So let’s get to Benziger and their wines. I posted a story giving you background on the whole Sustainable/Organic/Biodynamic approach that Benziger Winery uses in all their estate vineyards and with all their contract growers. I think it’s a tremendous goal to grow better fruit and nurture the land for future generations. The question is — does it make better wine?

Mike Benziger thinks so. The wines he chose for us to taste included a Zinfandel, two vintages of their Bordeaux blend “Oonapais,” two vintages of the Bordeaux blend “Obsidian Point,” and their premium blend, “Tribute.” I’ll review three today and pick up the rest tomorrow. Read the rest of this entry »

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Benziger Leads The Way in Organics

bee

Benziger uses natural pests to keep vineyards healthy.

I remember, back in the day, when organics were “just stuff for aging hippies.” Whether it was organic food or wine, the average guy believed it was a bunch of  mumbo-jumbo, and even if it was better for you, organic stuff sure wouldn’t taste as good as our  factory-made, chemically-enhanced stuff.

There were a few wineries experimenting with organic farming, but they didn’t promote it. In fact, I had to beg a rep from a good-sized Oregon winery to put “Organic” somewhere on the label, in a type size big enough to actually read it. Their marketing people were afraid wine shoppers would avoid their wine if they “admitted” they used organic practices.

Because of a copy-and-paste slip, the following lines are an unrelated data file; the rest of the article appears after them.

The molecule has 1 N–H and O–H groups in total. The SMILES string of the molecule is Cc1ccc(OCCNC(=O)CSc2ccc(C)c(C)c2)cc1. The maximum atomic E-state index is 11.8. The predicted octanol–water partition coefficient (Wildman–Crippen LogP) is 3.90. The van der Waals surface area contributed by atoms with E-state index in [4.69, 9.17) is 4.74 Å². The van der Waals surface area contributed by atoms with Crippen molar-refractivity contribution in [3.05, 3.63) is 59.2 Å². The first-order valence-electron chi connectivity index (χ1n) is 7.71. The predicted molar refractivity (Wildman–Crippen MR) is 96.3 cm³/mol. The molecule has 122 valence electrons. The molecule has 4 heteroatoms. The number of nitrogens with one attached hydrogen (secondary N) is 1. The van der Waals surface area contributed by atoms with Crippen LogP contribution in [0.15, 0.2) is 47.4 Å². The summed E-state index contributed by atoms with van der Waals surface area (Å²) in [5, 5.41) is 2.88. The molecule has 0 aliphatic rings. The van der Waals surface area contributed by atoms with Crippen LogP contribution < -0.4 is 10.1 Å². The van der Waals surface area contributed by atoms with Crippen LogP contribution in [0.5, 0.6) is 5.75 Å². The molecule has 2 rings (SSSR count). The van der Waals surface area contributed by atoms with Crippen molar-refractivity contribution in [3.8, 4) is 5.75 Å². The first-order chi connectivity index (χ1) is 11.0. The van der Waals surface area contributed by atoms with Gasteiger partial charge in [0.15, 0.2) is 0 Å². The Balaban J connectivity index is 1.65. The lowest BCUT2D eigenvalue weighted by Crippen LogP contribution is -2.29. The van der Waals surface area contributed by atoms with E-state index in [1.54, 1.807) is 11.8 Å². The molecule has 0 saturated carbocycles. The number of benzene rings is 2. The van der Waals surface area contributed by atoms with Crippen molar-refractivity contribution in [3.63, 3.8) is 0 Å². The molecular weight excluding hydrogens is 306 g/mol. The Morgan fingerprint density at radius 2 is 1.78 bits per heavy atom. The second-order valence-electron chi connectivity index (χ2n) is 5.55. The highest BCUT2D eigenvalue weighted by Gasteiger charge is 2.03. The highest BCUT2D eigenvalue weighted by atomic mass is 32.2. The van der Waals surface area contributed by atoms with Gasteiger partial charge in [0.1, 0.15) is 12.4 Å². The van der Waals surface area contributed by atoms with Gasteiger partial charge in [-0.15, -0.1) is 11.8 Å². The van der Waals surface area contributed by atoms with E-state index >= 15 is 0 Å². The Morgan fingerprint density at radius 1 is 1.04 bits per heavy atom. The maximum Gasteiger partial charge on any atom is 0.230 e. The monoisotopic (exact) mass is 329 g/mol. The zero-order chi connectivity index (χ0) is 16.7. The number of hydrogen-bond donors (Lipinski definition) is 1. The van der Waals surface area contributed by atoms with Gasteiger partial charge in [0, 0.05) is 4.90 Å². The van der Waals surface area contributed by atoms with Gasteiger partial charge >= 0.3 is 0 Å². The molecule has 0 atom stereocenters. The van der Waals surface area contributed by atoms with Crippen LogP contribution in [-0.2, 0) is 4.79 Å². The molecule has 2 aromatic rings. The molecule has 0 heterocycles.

Meanwhile, there was a winery in California’s Sonoma County. At Benziger Winery, they started out growing grapes the way everyone else did, with chemical pesticides and fertilizers. It took a few years for one of the brothers, Mike Benziger, to decide that he was seeing changes in the vineyards, and they weren’t good. He wanted to revitalize the vineyards, and the fruit they produced, by using more natural methods.

“We learned which flowers attracted the bugs we needed to keep pest populations in control. Habitats were created for birds and owls, and we brought cows, sheep and chickens to live on the property.

Once the estate found its balance, the wines did too. As we tasted the wines grown from such a healthy and vibrant place, we realized that the distinctiveness and authenticity we were lacking before was right in the glass. Healing the land had led to an amazing new caliber of wines and we knew we had to begin applying the lessons learned on our estate to all the vineyards we worked with.”

That was the beginning of Benziger’s industry-leading conversion to Sustainable/Organic/Biodynamic winemaking. They and all the growers they buy from are certified at one of those levels. And in case you’re not sure what those words mean, here’s a quick primer (thanks to Benziger’s very informative website).